AOC Pushes the Conversation Around Poverty
On Wednesday, Rep. Alexandria Ocasio-Cortez (D-NY) announced a number of anti-poverty initiatives to provide greater access to federal benefits, including Medicaid. The package of bills, called A Just Society, expands access by reformulating the poverty line to account for child care and internet access as well as the local cost of living. “If we can acknowledge how many Americans are actually in poverty I think that we can start to address some of the more systemic issues in our economy,” she tells NPR’s Steve Inskeep. Ocasio-Cortez also argues that these programs should be made accessible to undocumented immigrants. “Immigrants pay taxes, and when we begin to unify our systems, I think that we will get more cohesive immigration policy, economic policy, political policy. … And I think it sends a message that if you contribute to our society, you should benefit from our society,” she said. According to PRRI’s 2018 American Values Survey, 49% of Americans say that immigrants burden local communities by using more than their share of social services, including 74% of Republicans and 35% of Democrats.
Republican Candidates Asked About PRRI/LGBT Data
During a recent debate between Republican presidential candidates Bill Weld and Joe Walsh, PRRI data was used as a springboard for a conversation about gay marriage. Data shows that 50% of Republicans oppose same-sex marriage, compared to just 41% that support it. Both candidates were asked what they would say to Republicans who hold anti-LGBT beliefs. “I’d say you’ve got to get with it. You’ve got it. You just have to wrap your mind around that,” Weld said, while noting that he has been public about his support for LGBT rights for two decades. Joe Walsh countered that he would tell Republicans about the suicide rate among LGBT people and share stories like that of Democratic challenger Mayor Pete Buttigieg. The survey also shows that more than six in ten (62%) Americans say gay and lesbian couples should be allowed to marry legally, while only about half as many (30%) are opposed. These results represent a nearly ten-point increase from 2015, when a smaller majority (53%) of Americans supported same-sex marriage, and almost four in ten (37%) opposed this policy.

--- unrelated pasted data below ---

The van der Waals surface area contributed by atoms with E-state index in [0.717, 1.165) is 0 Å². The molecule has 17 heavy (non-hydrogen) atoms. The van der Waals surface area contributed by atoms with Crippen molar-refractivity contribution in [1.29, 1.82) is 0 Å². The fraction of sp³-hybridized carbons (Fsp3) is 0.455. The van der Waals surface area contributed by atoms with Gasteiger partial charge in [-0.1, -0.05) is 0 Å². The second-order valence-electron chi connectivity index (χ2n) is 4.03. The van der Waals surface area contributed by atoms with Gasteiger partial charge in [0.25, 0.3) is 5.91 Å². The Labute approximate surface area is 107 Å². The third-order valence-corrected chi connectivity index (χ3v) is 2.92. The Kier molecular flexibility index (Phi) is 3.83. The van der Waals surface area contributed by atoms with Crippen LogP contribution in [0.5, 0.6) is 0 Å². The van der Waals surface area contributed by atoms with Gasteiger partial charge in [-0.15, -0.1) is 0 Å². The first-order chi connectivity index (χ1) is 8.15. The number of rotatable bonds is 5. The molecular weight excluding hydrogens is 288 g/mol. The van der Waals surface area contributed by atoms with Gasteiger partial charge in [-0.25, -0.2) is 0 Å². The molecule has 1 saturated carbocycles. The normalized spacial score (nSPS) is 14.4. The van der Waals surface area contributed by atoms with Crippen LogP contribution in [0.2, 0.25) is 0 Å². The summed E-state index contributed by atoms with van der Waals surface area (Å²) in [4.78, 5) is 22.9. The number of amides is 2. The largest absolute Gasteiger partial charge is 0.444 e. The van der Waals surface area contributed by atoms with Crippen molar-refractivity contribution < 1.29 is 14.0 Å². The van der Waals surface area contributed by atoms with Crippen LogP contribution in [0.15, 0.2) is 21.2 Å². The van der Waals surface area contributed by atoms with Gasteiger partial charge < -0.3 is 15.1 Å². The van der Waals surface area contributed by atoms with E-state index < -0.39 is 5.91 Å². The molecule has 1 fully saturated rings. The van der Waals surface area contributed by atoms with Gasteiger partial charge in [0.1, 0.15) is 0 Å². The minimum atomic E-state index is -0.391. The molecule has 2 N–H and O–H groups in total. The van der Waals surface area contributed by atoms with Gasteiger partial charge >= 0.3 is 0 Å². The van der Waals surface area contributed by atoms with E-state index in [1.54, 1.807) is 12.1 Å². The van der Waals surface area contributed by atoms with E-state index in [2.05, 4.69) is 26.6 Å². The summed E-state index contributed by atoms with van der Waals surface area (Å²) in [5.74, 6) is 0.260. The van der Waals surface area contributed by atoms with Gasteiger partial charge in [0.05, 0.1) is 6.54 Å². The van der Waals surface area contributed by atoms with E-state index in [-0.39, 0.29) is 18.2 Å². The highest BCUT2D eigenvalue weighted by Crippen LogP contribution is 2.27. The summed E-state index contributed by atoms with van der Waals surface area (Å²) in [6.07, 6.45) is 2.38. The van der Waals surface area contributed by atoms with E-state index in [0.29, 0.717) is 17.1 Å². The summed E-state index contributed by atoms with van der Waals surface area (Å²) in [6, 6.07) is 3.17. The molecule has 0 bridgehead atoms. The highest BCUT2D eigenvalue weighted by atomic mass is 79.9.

School Board Adopts LGBT Protections Despite Protests
The Shawnee Mission school board in Kansas has added language to the district’s nondiscrimination policy that protects LGBT individuals from discrimination, despite fierce opposition from the community. One parent complained that a free rainbow T-shirt given to students in celebration of the movement had caused her emotional strife. “I was forced to explain to my child that I would not be allowing her to attend school today,” Rivers Partin said. “Disappointingly so, my daughter missed a day of instruction and learning in my efforts to protect her from what I believe would be an unsafe and emotionally unhealthy environment for her to be in today. Not physically unsafe, but emotionally unsafe.” The school board contends that adding LGBT protections fall in line with other district practices, such as preventing cyber-bullying. “We do not discriminate against staff or students based on any characteristic, so this is consistent with what we already do,” Superintendent Michael Fulton said. PRRI data indicates that just 50% of Kansas residents support LGBT nondiscrimination protections.
Woman Alleges Religious Discrimination In Virginia
A woman in Falls Church, Virginia claims that a CEO refused to hire her after she mentioned her need for short breaks to pray, during an interview. That woman is now suing the company citing religious discrimination. The CEO contends that Shahin Indorewala wanted to “preach religion.” “We ask people to keep religion to themselves,” Ramses Gavilondo, CEO of Fast Trak Management, said. “I don’t see the need for religious preaching in the 21st century.” The interview was Indorewala’s second round for a position at Fast Trak Management. According to the plaintiff, conversations were immediately terminated as soon as she asked to cut down on her lunch break in exchange for time to pray, in accordance with her religion. Recent PRRI data shows that there are people in the country who believe it is acceptable to discriminate against Muslims. Over one in five (22%) said yes when asked if businesses should be able to discriminate against Muslims due to their religious purposes. Additional data shows that 2% of Virginians are Muslim, higher than 1% nationally.